Browsing the Underdogs category...

In honor of the latest Underdogs release – Kennel Club, now available in ebook and paperback! – I wanted to celebrate. And what better way than with a title reveal? So I’m proud to unveil that the title of the next Underdogs book will be ::drumroll:: Raised by Wolves!

For two more weeks, you can head over to Storybundle and get a great deal on five novels – including my novel, The Virtuous Feats of the Indomitable Miss Trafalgar and the Erudite Lady Boone, which Kirkus Reviews named one of their best indie books of 2015. If you pay a little bit more, you also get access to six other novels. The bonus bundle includes another novel I wrote called Stag & Hound. It’s a complete standalone, but I thought I would say a few words about the greater universe in which it takes place.

Stag & Hound takes place in a world in which werewolves exist. Their species is canidae, and transforming is an ability they’re born with. They can change whenever they wish, meaning there’s no reason to wait for a full moon if they want to bring out the wolf, but there is a reason for the myth: the wolf is a part of who they are, so going more than a month without changing is extremely difficult. If they go more than three or four weeks, the transformation can happen abruptly. Canidae exist in secret after being persecuted and hunted for thousands of years by a group of humans called Hunters. Being bitten does transfer the ability to change but, if it happens when the victim is an adult, their body won’t be able to handle the transformation. The first change is a death sentence if it doesn’t happen before puberty.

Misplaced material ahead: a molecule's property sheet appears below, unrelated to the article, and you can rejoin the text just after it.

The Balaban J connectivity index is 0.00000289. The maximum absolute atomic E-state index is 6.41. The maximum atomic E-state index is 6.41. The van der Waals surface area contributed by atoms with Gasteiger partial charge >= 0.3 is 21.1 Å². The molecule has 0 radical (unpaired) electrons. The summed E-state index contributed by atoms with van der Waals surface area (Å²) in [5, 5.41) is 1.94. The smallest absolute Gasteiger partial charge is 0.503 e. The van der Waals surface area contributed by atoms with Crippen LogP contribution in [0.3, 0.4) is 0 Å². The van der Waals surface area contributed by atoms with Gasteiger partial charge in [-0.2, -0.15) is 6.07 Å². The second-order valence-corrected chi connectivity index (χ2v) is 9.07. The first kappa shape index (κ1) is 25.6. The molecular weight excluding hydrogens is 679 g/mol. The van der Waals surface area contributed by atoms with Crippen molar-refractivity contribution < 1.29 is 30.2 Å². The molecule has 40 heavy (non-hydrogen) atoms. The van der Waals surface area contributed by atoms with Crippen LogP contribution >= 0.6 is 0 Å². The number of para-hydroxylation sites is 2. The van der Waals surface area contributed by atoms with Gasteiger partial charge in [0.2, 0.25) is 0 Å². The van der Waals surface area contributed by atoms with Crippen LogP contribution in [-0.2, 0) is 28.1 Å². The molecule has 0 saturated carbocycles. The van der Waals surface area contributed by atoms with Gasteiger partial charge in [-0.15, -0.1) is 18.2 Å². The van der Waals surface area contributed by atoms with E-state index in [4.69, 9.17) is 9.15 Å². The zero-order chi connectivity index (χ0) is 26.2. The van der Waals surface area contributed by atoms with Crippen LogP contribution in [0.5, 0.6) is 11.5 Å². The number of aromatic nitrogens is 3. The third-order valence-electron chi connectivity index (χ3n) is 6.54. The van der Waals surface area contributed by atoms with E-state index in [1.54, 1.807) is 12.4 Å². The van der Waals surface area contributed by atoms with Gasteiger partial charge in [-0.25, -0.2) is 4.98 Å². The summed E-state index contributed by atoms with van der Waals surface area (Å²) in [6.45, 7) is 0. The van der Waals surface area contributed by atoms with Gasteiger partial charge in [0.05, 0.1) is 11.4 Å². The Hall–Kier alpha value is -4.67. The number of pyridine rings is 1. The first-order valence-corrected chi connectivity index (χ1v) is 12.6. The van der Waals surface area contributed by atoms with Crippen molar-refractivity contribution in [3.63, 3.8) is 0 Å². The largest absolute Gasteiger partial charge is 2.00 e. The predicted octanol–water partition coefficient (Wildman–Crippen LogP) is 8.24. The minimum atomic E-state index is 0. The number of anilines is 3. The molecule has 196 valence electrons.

I first started writing about canidae for a Halloween story invitational at Academy of Bards (a great place to find lesbian-centric fiction that grew out of the Xena fandom). I was stumped for an idea and decided “werewolves” and “private investigator” was a fun idea. So I created Ariadne Willow, a modern-day PI working in Seattle with her then-assistant, Dale Frye. I ended up liking the character enough that I wrote three stories for them. There wasn’t much of a response, so I sort of put them aside for a while. I came back when I was inspired for a fourth story, and people blew up. Commenting on the new story, telling me they’d gone back to read the others, asking when there would be more… It didn’t take long to realize there was a lot of potential in these characters and their world, so I decided it was time to turn it into a novel.

The Underdogs series is now five books strong, with a sixth on the way. When I was planning the second installment (Beware of Wolf), I came up with the idea of a historical event that Ariadne knew as a fairy tale that involved a female soldier in the Napoleonic Wars falling in love with a canidae. I didn’t want to wedge it into the story as a flashback (the novel already had two plotlines, and adding a third was just Too Much) so I wrote it out as a supplementary piece called Wolf at the Door. It allowed me to explore the history of canidae in a world just like ours without forcing the narrative on Ari and Dale.

So once those floodgates were open, I knew I wanted to write more of what I called “classical canidae.” So far the majority of them are follow-ups to Wolf at the Door, but I’ve also written stories about a canidae rumrunner and wolves in medieval times (you can find them here for free). And now, the second full-length novel featuring classical canidae takes them behind enemy lines in Nazi-occupied France. I hope you enjoy it!